UH Med Now
MD Workforce Report: More than 150 doctors left Hawaii in 2019; Extended local training helps ease some gaps
By Tina Shelton, JABSOM Communications Director
Other losses came through retirement or reductions in hours of practice. Ninety-one physicians retired in 2019; 123 decreased their hours, and four passed away. Currently, 245 physician jobs are open, waiting to be filled, statewide. The workforce need is much greater as only a minority of physicians in the state are employed.
Physicians leaving practice in Hawaii is only one side of the story. In terms of physicians entering practice in the state versus leaving practice, Hawaii had a net gain of 47 doctors overall in 2019. Unfortunately, the need for physicians continued to grow, nullifying this net gain in doctors. Thus the statewide physician shortage remains somewhere between 519 and 820 doctors based on the average U.S. use of physician services by a population like ours. The higher number (820) is projected when researchers accounted for island specific needs.
Learn about State Educational Loan Repayment, Preceptor Tax Credit and other incentives JABSOM has successfully advocated for to support local physicians at http://www.ahec.hawaii.edu/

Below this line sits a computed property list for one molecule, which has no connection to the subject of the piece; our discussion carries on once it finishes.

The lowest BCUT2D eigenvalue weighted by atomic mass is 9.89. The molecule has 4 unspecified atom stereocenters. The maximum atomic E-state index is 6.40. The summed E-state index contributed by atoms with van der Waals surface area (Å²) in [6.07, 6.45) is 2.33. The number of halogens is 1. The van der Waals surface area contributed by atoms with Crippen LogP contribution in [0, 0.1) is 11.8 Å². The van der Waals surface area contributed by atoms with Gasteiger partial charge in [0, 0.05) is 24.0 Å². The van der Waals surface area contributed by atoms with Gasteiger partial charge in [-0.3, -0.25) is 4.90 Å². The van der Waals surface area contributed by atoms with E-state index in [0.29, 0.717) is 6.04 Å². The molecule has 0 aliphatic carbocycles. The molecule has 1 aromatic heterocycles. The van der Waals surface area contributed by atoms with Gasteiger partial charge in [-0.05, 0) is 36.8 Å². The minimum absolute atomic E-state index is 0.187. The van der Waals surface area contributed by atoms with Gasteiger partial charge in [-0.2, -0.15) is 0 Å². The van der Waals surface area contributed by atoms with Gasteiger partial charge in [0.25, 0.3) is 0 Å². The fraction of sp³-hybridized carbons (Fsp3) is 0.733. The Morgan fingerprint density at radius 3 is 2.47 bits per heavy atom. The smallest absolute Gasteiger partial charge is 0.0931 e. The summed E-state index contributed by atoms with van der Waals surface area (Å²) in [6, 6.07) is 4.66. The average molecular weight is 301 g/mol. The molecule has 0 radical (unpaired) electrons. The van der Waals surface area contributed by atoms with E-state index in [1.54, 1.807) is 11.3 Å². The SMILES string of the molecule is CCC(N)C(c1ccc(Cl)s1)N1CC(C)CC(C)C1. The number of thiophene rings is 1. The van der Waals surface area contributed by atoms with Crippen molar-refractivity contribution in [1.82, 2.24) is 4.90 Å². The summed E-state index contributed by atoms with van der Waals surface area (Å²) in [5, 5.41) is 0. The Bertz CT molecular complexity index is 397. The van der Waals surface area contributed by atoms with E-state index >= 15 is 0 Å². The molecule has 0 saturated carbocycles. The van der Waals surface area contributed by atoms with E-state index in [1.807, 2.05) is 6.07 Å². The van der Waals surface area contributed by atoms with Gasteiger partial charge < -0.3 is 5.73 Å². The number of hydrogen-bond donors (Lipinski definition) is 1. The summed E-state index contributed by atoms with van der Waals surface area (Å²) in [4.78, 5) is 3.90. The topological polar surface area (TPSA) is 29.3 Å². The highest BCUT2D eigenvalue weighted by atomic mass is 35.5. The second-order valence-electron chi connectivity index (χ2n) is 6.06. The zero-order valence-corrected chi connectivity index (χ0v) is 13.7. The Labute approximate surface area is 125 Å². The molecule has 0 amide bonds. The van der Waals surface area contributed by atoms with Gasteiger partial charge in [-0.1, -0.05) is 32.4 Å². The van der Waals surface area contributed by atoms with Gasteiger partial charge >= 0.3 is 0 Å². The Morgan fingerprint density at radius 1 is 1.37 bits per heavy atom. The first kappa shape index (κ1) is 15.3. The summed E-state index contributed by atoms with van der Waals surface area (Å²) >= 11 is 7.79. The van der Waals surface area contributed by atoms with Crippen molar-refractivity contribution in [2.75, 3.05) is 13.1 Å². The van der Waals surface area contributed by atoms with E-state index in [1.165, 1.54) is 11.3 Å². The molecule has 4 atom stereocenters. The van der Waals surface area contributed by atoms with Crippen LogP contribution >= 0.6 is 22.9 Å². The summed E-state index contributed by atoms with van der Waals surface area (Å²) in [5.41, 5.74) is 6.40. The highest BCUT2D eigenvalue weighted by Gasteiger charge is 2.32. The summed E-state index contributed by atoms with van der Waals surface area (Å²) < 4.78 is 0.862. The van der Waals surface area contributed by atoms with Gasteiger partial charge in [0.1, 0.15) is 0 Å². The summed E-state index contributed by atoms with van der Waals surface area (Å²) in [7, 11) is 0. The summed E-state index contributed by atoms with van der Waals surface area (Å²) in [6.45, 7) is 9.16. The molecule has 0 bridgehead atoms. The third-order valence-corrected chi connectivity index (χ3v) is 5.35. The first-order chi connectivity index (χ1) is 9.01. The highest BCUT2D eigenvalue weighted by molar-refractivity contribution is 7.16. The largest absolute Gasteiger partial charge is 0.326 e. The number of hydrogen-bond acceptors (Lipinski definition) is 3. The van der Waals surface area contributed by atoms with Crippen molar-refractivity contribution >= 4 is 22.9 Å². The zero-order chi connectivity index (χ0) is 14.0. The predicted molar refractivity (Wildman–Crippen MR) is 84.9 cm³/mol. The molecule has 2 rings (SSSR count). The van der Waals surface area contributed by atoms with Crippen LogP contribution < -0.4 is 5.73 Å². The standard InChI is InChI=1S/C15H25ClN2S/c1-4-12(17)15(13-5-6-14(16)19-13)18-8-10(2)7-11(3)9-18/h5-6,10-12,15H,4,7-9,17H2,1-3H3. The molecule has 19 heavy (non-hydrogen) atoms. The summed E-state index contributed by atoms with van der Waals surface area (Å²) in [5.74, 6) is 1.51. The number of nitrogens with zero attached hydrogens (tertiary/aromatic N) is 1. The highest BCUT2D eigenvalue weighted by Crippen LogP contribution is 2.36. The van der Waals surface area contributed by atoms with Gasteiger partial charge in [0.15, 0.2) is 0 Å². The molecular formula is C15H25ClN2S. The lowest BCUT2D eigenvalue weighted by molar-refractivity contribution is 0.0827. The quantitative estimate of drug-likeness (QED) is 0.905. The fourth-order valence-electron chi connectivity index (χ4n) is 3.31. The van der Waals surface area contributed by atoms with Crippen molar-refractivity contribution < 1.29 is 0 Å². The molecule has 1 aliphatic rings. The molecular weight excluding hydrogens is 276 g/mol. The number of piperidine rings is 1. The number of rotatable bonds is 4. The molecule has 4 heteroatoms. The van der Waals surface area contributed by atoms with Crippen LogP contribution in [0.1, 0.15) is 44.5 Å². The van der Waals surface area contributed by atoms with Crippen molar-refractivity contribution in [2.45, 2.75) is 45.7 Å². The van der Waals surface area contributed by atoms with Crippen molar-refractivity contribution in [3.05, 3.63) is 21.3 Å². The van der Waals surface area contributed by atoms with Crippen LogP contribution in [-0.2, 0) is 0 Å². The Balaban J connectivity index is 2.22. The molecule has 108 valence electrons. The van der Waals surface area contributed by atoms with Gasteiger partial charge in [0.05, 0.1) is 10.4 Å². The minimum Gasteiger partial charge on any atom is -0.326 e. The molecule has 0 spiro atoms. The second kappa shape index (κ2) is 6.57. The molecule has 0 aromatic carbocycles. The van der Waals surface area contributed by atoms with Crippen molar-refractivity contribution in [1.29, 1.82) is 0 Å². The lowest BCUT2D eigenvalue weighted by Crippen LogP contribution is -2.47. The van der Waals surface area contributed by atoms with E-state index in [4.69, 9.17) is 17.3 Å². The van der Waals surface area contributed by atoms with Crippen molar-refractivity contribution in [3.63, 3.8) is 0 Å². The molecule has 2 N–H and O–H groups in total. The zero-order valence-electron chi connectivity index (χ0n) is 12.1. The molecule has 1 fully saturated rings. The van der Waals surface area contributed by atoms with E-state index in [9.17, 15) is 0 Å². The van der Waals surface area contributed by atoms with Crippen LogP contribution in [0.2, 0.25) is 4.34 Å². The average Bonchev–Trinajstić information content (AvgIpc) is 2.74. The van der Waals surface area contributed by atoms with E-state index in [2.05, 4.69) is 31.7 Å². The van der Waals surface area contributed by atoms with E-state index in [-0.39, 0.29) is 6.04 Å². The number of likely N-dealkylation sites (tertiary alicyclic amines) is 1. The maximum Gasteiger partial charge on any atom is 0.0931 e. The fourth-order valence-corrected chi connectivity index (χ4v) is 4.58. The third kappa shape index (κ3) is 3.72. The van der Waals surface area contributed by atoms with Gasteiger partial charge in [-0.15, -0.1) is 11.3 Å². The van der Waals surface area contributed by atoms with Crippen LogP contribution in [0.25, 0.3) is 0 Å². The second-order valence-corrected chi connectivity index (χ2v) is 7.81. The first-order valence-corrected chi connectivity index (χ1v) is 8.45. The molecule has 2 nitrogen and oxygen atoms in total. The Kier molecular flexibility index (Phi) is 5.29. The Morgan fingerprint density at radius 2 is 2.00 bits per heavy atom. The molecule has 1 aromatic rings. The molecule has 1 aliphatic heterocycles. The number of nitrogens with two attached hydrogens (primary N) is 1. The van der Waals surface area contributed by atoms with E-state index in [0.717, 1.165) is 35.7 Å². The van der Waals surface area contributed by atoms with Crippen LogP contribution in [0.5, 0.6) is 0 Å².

County results, specialty shortages
“We used to have a severe shortage of cardiologists appearing on the top of the shortage list on Oahu, but that has eased somewhat because heart specialists are now being trained locally through a fellowship established by the John A. Burns School of Medicine (JABSOM) and The Queen’s Medical Center. Similarly, the Hawaii Island Family Medicine Residency` program has eased the shortage of Family Medicine doctors there.”
Dr. Withy, Director of the JABSOM Hawaii/Pacific Basin Area Health Education Center, said the proposed creation of a Maui-based JABSOM medical student training site, and eventually a residency training program on that island, as proposed by the University of Hawaii and Governor David Ige, shows great promise for growing the supply of physicians on Maui.
Research by both UH and the Association of American Medical Colleges has shown that medical students who attend school in Hawaii and complete their advanced training here are more than 80% likely to remain in-state to practice their profession.
The Physican Workforce Assessment survey is conducted by the University of Hawaii medical school with proceeds from a small fee placed on doctors’ licenses, which must be renewed every two years. More than 10,000 physicians hold Hawaii physician licenses, but only 3,484 are practicing in civilian settings.
To access the report in full, go to: https://www.hawaii.edu/govrel/docs/reports/2020/act18-sslh2009_2020_physician-workforce_annual-report.pdf
An additional resource for information, which focuses on the UH medical school’s graduate medical education, can be found at https://www.hawaii.edu/govrel/docs/reports/2020/hrs304a-1704_2020_hmec_annual-report_508.pdf